Bongiorno, Frank: Is Australian history still possible? Australia and the global Eighties: Inaugural Professorial Lecture, Australian National University, 10 May 2017

Frank Bongiorno

Is Australian history still possible? Australia and the global Eighties: Inaugural Professorial Lecture, Australian National University, 10 May 2017‘, Honest History, 15 May 2017

This lecture canvasses some of the themes and subject matter in the author’s prize-winning book, The Eighties: The Decade that Transformed Australia, but ranges further. It covers: Hawke and Reagan compared as charismatic national leaders; the failure of history to come to an end in 1989 (despite Francis Fukuyama); Australian new nationalism in the 1960s and 1970s – and a golden age for Australian history writing; Manning Clark as prophet and Paul Kelly (the author, not the singer nor the footballer) as chronicler; further international comparisons (Thatcher, Reagan, Mitterrand-Chirac, Deng Xiaoping); VCRs and Julian Assange’s Commodore 64; Rupert Murdoch; cultural exports, including Crocodile Dundee and Neighbours; economic rationalism and how it affected the outer suburbs; the politics of memory, particularly how we forget the unpleasant bits; Geoffrey Blainey, EP Thompson, and Tracey Matthies from Leongatha on Australia Day 1988.

Some key paragraphs:

‘Australia’ is the product not only of a local political settlement but also of global and transnational forces such as imperial conquest and decolonisation, industrialisation, migration, the expansion of capital, the development of trade, and exchanges of information, knowledge, ideas and culture. The best national histories treat the nation-state as embedded in global networks shaped by these forces …

My own approach to Australia’s 1980s treats the Hawke Labor Government as also very much a response to the economic, political and cultural challenges of the 1980s. Bob Hawke’s election policy speech in February 1983 gave few signs of the dramatic changes that would mark the Labor government’s thirteen years in office, especially in the direction of what contemporaries called ‘economic rationalism’ and which is now more commonly known as ‘neoliberalism’ …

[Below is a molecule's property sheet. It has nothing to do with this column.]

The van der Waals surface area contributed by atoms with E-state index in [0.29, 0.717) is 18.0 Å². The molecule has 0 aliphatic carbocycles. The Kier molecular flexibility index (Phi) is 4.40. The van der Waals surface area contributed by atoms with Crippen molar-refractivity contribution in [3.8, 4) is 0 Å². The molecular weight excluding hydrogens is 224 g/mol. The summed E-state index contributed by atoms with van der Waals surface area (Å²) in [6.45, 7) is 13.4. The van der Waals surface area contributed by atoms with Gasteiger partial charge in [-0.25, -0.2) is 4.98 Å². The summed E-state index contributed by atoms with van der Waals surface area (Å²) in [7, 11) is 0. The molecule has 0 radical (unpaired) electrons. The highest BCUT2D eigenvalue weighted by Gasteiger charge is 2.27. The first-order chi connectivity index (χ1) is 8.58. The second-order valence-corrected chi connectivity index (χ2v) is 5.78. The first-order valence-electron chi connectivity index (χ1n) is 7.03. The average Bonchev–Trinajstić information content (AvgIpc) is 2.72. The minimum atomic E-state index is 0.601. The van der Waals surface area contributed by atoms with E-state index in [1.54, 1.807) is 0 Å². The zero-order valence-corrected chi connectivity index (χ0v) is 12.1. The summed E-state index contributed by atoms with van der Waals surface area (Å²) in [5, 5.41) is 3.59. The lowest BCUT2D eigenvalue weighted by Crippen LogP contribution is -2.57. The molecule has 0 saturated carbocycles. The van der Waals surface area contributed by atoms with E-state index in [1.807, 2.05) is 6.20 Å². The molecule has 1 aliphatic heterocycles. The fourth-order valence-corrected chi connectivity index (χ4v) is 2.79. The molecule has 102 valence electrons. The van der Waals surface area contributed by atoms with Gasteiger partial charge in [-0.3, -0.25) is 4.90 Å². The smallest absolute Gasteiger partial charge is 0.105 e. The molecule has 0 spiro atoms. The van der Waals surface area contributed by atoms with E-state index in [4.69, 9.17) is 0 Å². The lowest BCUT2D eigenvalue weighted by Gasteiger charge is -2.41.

In my reading, the 1980s becomes a turning point in the history of Australian national identity, the moment when, as Ghassan Hage has so vividly put it, the appearance of ‘Third World Looking People’ in Australian streets began to raise more fundamental questions about national selfhood than those suggested by the liquidation of the British Empire in the 1960s …

[A]mong the most fundamental responsibilities of the national historian is to seek to influence public consciousness with stories that are both true and engaging, and yet sometimes uncomfortable and unsettling. For those who look to the past for a vindication of their own selfhood or past behaviour, the work of historians committed to honest and painstaking historical enquiry can be threatening. To conservative nationalists, such work can look like a dubious form of self-indulgence on the part of over-educated and taxpayer-funded idiots and, even worse, as a threat to Team Australia. We hear this sentiment being expressed every April in complaints about academic historians who challenge this or that aspect of the Anzac legend. Yet, notwithstanding the complications added by claims concerning Anzac’s sacredness, the familiar complaints about disloyal academic assaults on Anzackery are really just a special example of a familiar attitude: the idea that histories of the national past should be patriotic, tidy and usable.

Frank Bongiorno is Professor of History at ANU, President of the Honest History association, and the author of a chapter in The Honest History Book. This book tries to be ‘uncomfortable and unsettling’.

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